Submitted by Steve on 12:39, 2nd Nov, 2016 | 0

Each winter we see very wet weather and at the GSPCA each year we receive a large number of calls from concerned members of public about horses and other animals in wet and muddy fields.

With the wet weather we see at this time of year in Guernsey we want to help prepare those with animals in fields.

Sarah Creasey GSPCA Animal Welfare and Education Officer said "Each Winter we often see long sustained very wet periods with many animals being affected."

"Lorna Prince the Animal Welfare Manager and I are kept very busy checking animals in wet and muddy conditions at this time of year."

"If anyone is concerned about an animal’s condition then they can call the GSPCA on 01481 257261 and we will look into it, but we have placed a little advice to help horse, donkey and pony owners on our web site and a link to other Winter advice."

"Calls from 2011 to 2012 about animals in wet fields went up 200% during the Winter and we received a similar number in recent Winters, but we are hoping by following this advice we can prevent a similar occurrence."

Steve Byrne GSPCA Manager said "This time of year is often challenging for livestock, horse, pony and donkey owners with many preparing for the short days and wet conditions."

"In muddy conditions it is extremely important that a horse has an adequately sized, well-drained area in the pasture on which to stand and lie down, and on which to be fed and watered."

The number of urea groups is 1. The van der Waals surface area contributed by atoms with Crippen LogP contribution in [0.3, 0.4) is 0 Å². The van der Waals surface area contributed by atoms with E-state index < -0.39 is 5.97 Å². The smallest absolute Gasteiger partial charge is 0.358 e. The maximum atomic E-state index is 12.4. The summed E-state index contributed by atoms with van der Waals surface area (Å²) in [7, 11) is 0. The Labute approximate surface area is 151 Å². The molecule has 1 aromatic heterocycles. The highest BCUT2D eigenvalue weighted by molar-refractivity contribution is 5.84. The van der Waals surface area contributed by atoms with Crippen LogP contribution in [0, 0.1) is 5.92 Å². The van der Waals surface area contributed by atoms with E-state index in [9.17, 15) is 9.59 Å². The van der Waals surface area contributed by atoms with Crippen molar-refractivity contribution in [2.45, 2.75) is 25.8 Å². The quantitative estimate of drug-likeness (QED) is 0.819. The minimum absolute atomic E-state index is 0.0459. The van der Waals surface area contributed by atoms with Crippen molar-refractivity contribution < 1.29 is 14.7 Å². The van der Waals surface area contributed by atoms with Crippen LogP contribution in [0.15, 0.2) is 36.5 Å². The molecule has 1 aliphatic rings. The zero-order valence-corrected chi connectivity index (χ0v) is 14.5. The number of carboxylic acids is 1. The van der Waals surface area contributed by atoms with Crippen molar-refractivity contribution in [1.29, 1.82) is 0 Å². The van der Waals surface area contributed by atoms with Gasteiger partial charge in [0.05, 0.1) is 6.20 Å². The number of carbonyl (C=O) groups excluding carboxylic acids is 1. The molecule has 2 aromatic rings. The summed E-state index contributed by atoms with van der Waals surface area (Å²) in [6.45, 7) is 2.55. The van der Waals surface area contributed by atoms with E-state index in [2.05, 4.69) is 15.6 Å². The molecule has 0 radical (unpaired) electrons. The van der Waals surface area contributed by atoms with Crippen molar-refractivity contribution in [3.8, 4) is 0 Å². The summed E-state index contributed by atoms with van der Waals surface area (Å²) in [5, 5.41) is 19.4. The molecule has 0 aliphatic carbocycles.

"At the GSPCA we are really concerned about the animals out when we have awful weather and we do sympathise with the owners."

"With Winter drawing in again, we would like to remind owners of horses, ponies and donkeys what you can do to help your animals."

Wet Winters prove a challenge for horses, ponies and their owners. Animals that live outside must cope with everything the weather can throw at them, and owners must ensure that the extra care and attention is given to these animals.

You may be surprised at how well horses can adapt to colder weather. Although horses have been domesticated for over 6000 years in the wild, horses can withstand temperatures at well below zero. However, there are a number of things that you can do to maximize your horse's health and condition during the colder months

With short days and cold long evenings and wet weather you have to think about the following -

  • Has your field got natural or adequate shelter and space?
  • Does your horse have company and/or enough of your time?
  • Have you got a good supply of extra feed for the cold month?
  • Are you registered with a local veterinary practice and farrier?
  • Do you know what your donkeys, ponies or horse's normal behaviour is like and the animals health?

You need to ensure a good working routine. Work out how you will manage to care for your horse in these very wet cold months and make sure you can fit your horse's care into your day or you have someone to help assist you.

If you are cannot devote more time to your horse's care during the winter wet months, consider keeping your horse at full livery, where there is adequate winter turnout and a high standard of daily care.

In muddy conditions it is important to provide adequately sized, well-drained area where possible or look at other alternatives.

Short days add to the complication of winter care. Make your first visit to your horse each day as early in the morning as you can. If there is a problem, you can call for assistance in daylight.